6 found
Sort by:
See also:
Profile: Lynda Lange (University of Toronto)
  1. Lynda Lange (forthcoming). Globalization and the Conceptual Effects of Boundaries Between Western Political Philosophy and Economic Theory: The Case of Publicly Supported Child Care for Working Mothers. Social Philosophy Today.
     
    My bibliography  
     
    Export citation  
  2. Lynda Lange (2010). Review of Reshaping the University: Responsibility, Indigenous Epistemes, and the Logic of the Gift. [REVIEW] Studies in Social Justice 4 (1):87-91.
    No categories
    Direct download (13 more)  
     
    My bibliography  
     
    Export citation  
  3. Lynda Lange (2009). Globalization and the Conceptual Effects of Boundaries Between Western Political Philosophy and Economic Theory. Social Philosophy Today 25:31-45.
    This paper analyzes the historical and cultural genealogy of the presumed separation between ethics and economic theory, taking publicly supported care for children of working mothers (or parents) as a case that illuminates problems for thinking about gender justice that arise because of these disciplinary boundaries and the particular concept of “the human individual” that is implicit in them. Care for children of working mothers is an issue that has been important in the West since the inception of “second wave” (...)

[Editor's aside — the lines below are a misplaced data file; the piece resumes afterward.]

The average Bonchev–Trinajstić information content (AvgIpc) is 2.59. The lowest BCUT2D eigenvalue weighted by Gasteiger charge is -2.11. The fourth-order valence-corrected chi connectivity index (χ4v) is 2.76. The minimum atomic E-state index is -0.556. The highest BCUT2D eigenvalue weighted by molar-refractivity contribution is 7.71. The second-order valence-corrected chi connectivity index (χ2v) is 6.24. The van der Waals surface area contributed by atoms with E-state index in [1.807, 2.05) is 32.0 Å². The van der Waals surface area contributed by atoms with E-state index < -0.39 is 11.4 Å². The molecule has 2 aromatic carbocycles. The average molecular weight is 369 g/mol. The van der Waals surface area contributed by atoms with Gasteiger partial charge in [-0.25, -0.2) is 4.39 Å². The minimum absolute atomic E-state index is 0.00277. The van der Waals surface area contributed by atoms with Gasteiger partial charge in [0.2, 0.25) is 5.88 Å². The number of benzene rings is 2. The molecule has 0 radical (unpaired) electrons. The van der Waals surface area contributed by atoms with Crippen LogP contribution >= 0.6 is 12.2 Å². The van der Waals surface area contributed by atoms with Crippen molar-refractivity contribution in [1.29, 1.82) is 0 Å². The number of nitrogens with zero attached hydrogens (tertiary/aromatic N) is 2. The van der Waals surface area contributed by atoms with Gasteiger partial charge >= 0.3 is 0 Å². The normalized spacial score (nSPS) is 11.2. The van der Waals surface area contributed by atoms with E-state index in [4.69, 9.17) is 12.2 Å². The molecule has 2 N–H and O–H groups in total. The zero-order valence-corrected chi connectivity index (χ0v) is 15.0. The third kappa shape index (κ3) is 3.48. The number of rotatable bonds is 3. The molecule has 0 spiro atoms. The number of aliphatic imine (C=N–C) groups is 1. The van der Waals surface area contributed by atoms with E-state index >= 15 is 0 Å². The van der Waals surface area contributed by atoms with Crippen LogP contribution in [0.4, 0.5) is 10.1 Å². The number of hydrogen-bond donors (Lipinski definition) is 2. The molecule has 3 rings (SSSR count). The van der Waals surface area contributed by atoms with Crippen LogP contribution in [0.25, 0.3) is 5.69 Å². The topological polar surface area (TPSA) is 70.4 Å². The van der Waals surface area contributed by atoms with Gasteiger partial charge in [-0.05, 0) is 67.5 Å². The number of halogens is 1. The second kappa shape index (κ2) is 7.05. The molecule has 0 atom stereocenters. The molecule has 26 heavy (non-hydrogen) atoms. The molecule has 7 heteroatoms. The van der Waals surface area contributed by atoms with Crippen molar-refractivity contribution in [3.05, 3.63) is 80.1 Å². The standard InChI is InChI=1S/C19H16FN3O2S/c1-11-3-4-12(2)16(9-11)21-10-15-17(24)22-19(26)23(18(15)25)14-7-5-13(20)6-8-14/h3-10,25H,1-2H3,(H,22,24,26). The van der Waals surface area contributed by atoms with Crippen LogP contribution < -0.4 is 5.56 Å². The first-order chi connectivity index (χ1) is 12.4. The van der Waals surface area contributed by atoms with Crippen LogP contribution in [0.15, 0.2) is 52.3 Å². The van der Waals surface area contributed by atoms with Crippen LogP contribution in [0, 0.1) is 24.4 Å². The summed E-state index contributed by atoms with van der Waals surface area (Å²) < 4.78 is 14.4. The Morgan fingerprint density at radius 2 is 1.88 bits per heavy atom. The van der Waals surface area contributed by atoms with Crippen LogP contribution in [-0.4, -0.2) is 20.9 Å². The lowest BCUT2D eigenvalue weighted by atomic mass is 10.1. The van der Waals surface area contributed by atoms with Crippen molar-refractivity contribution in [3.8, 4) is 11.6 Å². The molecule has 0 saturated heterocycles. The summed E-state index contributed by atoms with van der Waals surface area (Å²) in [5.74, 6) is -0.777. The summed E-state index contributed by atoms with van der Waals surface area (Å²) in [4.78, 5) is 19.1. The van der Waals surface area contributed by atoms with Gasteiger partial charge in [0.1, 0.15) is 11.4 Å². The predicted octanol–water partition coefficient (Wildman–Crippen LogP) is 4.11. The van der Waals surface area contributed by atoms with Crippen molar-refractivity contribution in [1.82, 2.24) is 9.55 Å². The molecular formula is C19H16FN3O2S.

Direct download (2 more)  
     
    My bibliography  
     
    Export citation  
  4. Linda Martin Alcoff, Karl-Otto Apel, Michael D. Barber, Enrique Dussel, Roberto S. Goizueta, Lynda Lange, James L. Marsh, Eduardo Mendieta, Walter D. Mignolo, Mario Saenz, Hans Schelkshorn & Elina Vuola (2000). Thinking From the Underside of History: Enrique Dussel's Philosophy of Liberation. Rowman & Littlefield Publishers.
    No categories
     
    My bibliography  
     
    Export citation  
  5. Lynda Lange (1998). Burnt Offerings to Rationality: A Feminist Reading of the Construction of Indigenous Peoples in Enrique Dussel's Theory of Modernity. Hypatia 13 (3):132 - 145.
    The philosopher Enrique Dussel offers a critical analysis of European construction of indigenous peoples which he calls "transmodern." His theory is especially relevant to feminist and other concerns about the potential disabling effects of postmodern approaches for political action and the development of theory. Dussel divides modernity into two concurrent paradigms. Reflection on them suggests that modernism and postmodernism should not be too strongly distinguished. In conclusion, his approach is compared with that of Mohanty.
    Direct download (6 more)  
     
    My bibliography  
     
    Export citation  
  6. Lynda Lange (1981). Rousseau and Modern Feminism. Social Theory and Practice 7 (3):245-277.
    Direct download (3 more)  
     
    My bibliography  
     
    Export citation